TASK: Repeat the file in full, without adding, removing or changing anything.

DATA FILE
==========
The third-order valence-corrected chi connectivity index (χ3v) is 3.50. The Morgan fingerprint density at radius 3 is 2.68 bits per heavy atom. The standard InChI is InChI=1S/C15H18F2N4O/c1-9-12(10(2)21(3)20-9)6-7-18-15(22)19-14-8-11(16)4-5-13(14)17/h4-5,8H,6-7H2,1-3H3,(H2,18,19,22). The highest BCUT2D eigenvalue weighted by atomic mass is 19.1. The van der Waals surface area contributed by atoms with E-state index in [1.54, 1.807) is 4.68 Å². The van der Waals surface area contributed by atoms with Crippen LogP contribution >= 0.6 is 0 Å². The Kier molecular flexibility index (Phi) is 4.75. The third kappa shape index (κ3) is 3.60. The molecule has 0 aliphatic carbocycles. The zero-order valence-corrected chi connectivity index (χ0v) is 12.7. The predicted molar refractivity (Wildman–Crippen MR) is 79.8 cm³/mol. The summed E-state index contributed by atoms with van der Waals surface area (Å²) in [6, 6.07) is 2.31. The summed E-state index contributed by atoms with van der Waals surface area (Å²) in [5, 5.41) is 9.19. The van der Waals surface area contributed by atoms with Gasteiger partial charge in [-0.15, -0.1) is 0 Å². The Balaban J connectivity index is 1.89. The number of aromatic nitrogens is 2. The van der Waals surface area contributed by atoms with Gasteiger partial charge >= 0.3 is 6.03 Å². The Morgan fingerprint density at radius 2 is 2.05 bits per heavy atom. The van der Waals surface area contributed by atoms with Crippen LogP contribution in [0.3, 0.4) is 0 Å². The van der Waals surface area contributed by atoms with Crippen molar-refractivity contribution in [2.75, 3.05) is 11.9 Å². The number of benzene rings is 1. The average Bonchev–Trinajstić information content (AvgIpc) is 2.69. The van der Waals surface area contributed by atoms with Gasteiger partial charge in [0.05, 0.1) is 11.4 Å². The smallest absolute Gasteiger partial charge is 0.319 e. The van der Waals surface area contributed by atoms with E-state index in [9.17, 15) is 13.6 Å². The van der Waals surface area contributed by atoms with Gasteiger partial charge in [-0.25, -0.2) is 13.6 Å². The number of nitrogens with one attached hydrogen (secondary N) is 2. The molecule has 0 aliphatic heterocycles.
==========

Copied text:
The third-order valence-corrected chi connectivity index (χ3v) is 3.50. The Morgan fingerprint density at radius 3 is 2.68 bits per heavy atom. The standard InChI is InChI=1S/C15H18F2N4O/c1-9-12(10(2)21(3)20-9)6-7-18-15(22)19-14-8-11(16)4-5-13(14)17/h4-5,8H,6-7H2,1-3H3,(H2,18,19,22). The highest BCUT2D eigenvalue weighted by atomic mass is 19.1. The van der Waals surface area contributed by atoms with E-state index in [1.54, 1.807) is 4.68 Å². The van der Waals surface area contributed by atoms with Crippen LogP contribution >= 0.6 is 0 Å². The Kier molecular flexibility index (Phi) is 4.75. The third kappa shape index (κ3) is 3.60. The molecule has 0 aliphatic carbocycles. The zero-order valence-corrected chi connectivity index (χ0v) is 12.7. The predicted molar refractivity (Wildman–Crippen MR) is 79.8 cm³/mol. The summed E-state index contributed by atoms with van der Waals surface area (Å²) in [6, 6.07) is 2.31. The summed E-state index contributed by atoms with van der Waals surface area (Å²) in [5, 5.41) is 9.19. The van der Waals surface area contributed by atoms with Gasteiger partial charge in [-0.15, -0.1) is 0 Å². The Balaban J connectivity index is 1.89. The number of aromatic nitrogens is 2. The van der Waals surface area contributed by atoms with Gasteiger partial charge >= 0.3 is 6.03 Å². The Morgan fingerprint density at radius 2 is 2.05 bits per heavy atom. The van der Waals surface area contributed by atoms with Crippen LogP contribution in [0.3, 0.4) is 0 Å². The van der Waals surface area contributed by atoms with Crippen molar-refractivity contribution in [2.75, 3.05) is 11.9 Å². The number of benzene rings is 1. The average Bonchev–Trinajstić information content (AvgIpc) is 2.69. The van der Waals surface area contributed by atoms with Gasteiger partial charge in [0.05, 0.1) is 11.4 Å². The smallest absolute Gasteiger partial charge is 0.319 e. The van der Waals surface area contributed by atoms with E-state index in [9.17, 15) is 13.6 Å². The van der Waals surface area contributed by atoms with Gasteiger partial charge in [-0.25, -0.2) is 13.6 Å². The number of nitrogens with one attached hydrogen (secondary N) is 2. The molecule has 0 aliphatic heterocycles.